Nothing could be done with the car, and we had no choice but to accept a lift from Freaky Brother One to the nearest roadhouse 13km up the road. But then he said there wouldn’t be enough room in the cab so Dan should travel with his brother and I should hop into his cab by myself. By this point I was close to hysteria and there was no way I would be getting in that lorry by myself.

So we both hopped in with Brother Number Two. Dan settled in the middle of the very spacious cab which had enough room to house a small Albanian family! Relieved to be on our way to a phone box and in relative safety, (even if we were in being driven by an axe wielding maniac I had enough faith that Dan could knock him out if it came to it) I thought it would be plain sailing from here. After a couple of minutes on the road Brother Number One starts becoming agitated – he thinks he has lost his keys as he can’t use the radio to contact his brother. He pulls into the side of the road and asks me to hop out to see if he had left them in the door lock. This forced me into ungraceful acrobatic maneuvers in order to hang myself out the door and reach round to grab the keys, with freaky brother one more than enjoying the view of my ass in the air. The keys were there, so off we set again in stilted silence.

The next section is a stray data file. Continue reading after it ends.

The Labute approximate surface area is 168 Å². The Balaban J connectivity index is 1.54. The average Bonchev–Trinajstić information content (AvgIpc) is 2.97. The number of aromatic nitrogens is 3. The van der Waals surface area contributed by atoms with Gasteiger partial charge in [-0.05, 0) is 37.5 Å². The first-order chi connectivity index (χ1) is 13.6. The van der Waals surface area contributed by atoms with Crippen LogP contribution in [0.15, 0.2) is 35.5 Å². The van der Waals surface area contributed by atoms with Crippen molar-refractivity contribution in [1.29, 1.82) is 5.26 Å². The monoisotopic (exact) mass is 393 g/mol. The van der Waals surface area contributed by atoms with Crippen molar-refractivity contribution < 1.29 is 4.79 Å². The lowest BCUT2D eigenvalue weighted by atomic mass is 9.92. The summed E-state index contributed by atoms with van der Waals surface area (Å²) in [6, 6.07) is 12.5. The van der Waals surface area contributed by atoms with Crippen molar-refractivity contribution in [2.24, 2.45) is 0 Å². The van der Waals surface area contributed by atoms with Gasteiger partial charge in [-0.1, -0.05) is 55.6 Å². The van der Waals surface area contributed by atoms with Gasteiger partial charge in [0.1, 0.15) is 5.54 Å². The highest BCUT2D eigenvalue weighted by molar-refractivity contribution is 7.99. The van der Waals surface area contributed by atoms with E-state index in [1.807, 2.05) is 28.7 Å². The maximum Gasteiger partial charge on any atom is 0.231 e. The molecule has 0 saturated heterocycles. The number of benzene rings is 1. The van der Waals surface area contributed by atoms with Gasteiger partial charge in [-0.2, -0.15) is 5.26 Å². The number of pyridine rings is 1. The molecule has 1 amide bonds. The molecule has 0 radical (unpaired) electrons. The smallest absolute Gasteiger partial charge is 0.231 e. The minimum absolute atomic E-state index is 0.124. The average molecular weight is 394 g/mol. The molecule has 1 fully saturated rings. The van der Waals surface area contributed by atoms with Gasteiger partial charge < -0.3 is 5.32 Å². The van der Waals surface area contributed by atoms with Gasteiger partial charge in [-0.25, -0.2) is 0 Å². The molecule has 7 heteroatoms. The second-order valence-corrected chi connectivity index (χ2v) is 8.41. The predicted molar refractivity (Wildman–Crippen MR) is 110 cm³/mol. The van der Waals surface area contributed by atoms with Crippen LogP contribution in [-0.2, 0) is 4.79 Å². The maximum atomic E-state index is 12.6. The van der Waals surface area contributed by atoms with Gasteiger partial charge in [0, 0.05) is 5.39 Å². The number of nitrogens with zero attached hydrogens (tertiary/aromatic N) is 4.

Roadhouse blues

Finally we caught sight of the roadhouse and saw our escape was only minutes away and we made a sharp exit from the freaky brothers. Good riddance!

The roadhouse turned out to be a petrol pump and a shop that was about to close. They had a phone though and we arranged for a tow truck to pick us up and take us back to the nearest town… Cobar (the Hicksville town we drove through scorning) where we would have to wait for the next three days for the car to be repaired. How ironic that the town we were laughing at turned out to be our refuge.

So we skipped the Simpson Desert and took another route to Alice Springs where we arrived two weeks later with the biggest smiles and the best memories!